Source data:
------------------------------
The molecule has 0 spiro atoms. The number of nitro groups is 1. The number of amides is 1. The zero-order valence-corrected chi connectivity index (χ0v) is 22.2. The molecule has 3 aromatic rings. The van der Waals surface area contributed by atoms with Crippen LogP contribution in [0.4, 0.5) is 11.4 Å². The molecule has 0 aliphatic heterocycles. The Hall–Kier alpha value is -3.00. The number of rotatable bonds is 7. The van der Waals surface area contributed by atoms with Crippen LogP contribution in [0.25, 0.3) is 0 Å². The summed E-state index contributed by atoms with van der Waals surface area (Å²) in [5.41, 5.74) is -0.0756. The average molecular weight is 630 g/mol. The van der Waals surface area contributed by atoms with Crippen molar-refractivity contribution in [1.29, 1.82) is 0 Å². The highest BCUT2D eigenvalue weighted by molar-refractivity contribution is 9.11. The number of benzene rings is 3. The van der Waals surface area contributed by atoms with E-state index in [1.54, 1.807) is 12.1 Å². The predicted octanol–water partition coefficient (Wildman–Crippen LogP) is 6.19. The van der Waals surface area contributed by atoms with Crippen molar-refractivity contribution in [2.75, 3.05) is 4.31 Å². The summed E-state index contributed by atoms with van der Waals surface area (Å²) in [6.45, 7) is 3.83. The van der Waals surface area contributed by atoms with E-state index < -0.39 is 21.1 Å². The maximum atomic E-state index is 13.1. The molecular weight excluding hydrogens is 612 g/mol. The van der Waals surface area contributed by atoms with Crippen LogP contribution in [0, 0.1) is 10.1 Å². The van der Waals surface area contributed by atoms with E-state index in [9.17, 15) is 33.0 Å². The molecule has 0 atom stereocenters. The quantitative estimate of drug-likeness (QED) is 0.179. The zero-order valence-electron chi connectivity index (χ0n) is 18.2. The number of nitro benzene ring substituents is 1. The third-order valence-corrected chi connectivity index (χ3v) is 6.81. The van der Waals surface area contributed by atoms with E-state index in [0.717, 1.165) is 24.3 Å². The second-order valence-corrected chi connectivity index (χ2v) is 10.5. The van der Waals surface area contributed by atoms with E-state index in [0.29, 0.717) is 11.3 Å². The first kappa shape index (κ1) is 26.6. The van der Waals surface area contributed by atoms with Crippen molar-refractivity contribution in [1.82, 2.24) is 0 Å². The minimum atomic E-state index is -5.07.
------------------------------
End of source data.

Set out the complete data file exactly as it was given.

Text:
The molecule has 0 spiro atoms. The number of nitro groups is 1. The number of amides is 1. The zero-order valence-corrected chi connectivity index (χ0v) is 22.2. The molecule has 3 aromatic rings. The van der Waals surface area contributed by atoms with Crippen LogP contribution in [0.4, 0.5) is 11.4 Å². The molecule has 0 aliphatic heterocycles. The Hall–Kier alpha value is -3.00. The number of rotatable bonds is 7. The van der Waals surface area contributed by atoms with Crippen LogP contribution in [0.25, 0.3) is 0 Å². The summed E-state index contributed by atoms with van der Waals surface area (Å²) in [5.41, 5.74) is -0.0756. The average molecular weight is 630 g/mol. The van der Waals surface area contributed by atoms with Crippen molar-refractivity contribution in [1.29, 1.82) is 0 Å². The highest BCUT2D eigenvalue weighted by molar-refractivity contribution is 9.11. The number of benzene rings is 3. The van der Waals surface area contributed by atoms with E-state index in [1.54, 1.807) is 12.1 Å². The predicted octanol–water partition coefficient (Wildman–Crippen LogP) is 6.19. The van der Waals surface area contributed by atoms with Crippen molar-refractivity contribution in [2.75, 3.05) is 4.31 Å². The summed E-state index contributed by atoms with van der Waals surface area (Å²) in [6.45, 7) is 3.83. The van der Waals surface area contributed by atoms with E-state index < -0.39 is 21.1 Å². The maximum atomic E-state index is 13.1. The molecular weight excluding hydrogens is 612 g/mol. The van der Waals surface area contributed by atoms with Crippen LogP contribution in [0, 0.1) is 10.1 Å². The van der Waals surface area contributed by atoms with E-state index in [9.17, 15) is 33.0 Å². The molecule has 0 atom stereocenters. The quantitative estimate of drug-likeness (QED) is 0.179. The zero-order valence-electron chi connectivity index (χ0n) is 18.2. The number of nitro benzene ring substituents is 1. The third-order valence-corrected chi connectivity index (χ3v) is 6.81. The van der Waals surface area contributed by atoms with E-state index in [0.717, 1.165) is 24.3 Å². The second-order valence-corrected chi connectivity index (χ2v) is 10.5. The van der Waals surface area contributed by atoms with E-state index in [0.29, 0.717) is 11.3 Å². The first kappa shape index (κ1) is 26.6. The van der Waals surface area contributed by atoms with Crippen molar-refractivity contribution in [1.82, 2.24) is 0 Å². The minimum atomic E-state index is -5.07.